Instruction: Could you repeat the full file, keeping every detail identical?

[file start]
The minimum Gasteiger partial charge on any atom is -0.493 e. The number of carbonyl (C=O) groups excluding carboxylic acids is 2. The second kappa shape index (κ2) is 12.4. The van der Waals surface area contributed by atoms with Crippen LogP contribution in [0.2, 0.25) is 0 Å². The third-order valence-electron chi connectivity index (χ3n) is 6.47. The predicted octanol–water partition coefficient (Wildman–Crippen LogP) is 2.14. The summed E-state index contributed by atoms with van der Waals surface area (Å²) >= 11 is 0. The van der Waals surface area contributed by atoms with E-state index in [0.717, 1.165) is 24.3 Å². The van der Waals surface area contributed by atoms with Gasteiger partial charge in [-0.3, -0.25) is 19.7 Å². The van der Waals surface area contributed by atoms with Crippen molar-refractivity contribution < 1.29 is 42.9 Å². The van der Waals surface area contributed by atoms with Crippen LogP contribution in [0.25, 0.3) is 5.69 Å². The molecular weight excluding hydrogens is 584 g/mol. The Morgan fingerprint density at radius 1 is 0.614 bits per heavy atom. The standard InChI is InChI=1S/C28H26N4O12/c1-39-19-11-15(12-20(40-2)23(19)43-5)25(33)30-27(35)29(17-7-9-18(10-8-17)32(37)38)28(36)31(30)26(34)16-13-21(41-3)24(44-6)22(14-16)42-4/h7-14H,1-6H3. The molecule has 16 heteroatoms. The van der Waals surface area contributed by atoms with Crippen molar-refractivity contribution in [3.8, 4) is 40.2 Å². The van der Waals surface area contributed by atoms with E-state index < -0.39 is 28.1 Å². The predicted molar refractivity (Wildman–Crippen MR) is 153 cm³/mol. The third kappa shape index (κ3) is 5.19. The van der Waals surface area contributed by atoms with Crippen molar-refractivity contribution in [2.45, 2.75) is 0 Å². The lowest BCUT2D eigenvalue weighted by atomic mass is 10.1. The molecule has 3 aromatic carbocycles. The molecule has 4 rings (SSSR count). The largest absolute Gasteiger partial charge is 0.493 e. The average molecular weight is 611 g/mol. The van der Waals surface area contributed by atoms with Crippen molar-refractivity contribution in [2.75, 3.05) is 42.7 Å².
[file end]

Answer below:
The minimum Gasteiger partial charge on any atom is -0.493 e. The number of carbonyl (C=O) groups excluding carboxylic acids is 2. The second kappa shape index (κ2) is 12.4. The van der Waals surface area contributed by atoms with Crippen LogP contribution in [0.2, 0.25) is 0 Å². The third-order valence-electron chi connectivity index (χ3n) is 6.47. The predicted octanol–water partition coefficient (Wildman–Crippen LogP) is 2.14. The summed E-state index contributed by atoms with van der Waals surface area (Å²) >= 11 is 0. The van der Waals surface area contributed by atoms with E-state index in [0.717, 1.165) is 24.3 Å². The van der Waals surface area contributed by atoms with Gasteiger partial charge in [-0.3, -0.25) is 19.7 Å². The van der Waals surface area contributed by atoms with Crippen molar-refractivity contribution < 1.29 is 42.9 Å². The van der Waals surface area contributed by atoms with Crippen LogP contribution in [0.25, 0.3) is 5.69 Å². The molecular weight excluding hydrogens is 584 g/mol. The Morgan fingerprint density at radius 1 is 0.614 bits per heavy atom. The standard InChI is InChI=1S/C28H26N4O12/c1-39-19-11-15(12-20(40-2)23(19)43-5)25(33)30-27(35)29(17-7-9-18(10-8-17)32(37)38)28(36)31(30)26(34)16-13-21(41-3)24(44-6)22(14-16)42-4/h7-14H,1-6H3. The molecule has 16 heteroatoms. The van der Waals surface area contributed by atoms with Crippen molar-refractivity contribution in [3.8, 4) is 40.2 Å². The van der Waals surface area contributed by atoms with E-state index < -0.39 is 28.1 Å². The predicted molar refractivity (Wildman–Crippen MR) is 153 cm³/mol. The third kappa shape index (κ3) is 5.19. The van der Waals surface area contributed by atoms with Crippen molar-refractivity contribution in [2.45, 2.75) is 0 Å². The lowest BCUT2D eigenvalue weighted by atomic mass is 10.1. The molecule has 3 aromatic carbocycles. The molecule has 4 rings (SSSR count). The largest absolute Gasteiger partial charge is 0.493 e. The average molecular weight is 611 g/mol. The van der Waals surface area contributed by atoms with Crippen molar-refractivity contribution in [2.75, 3.05) is 42.7 Å².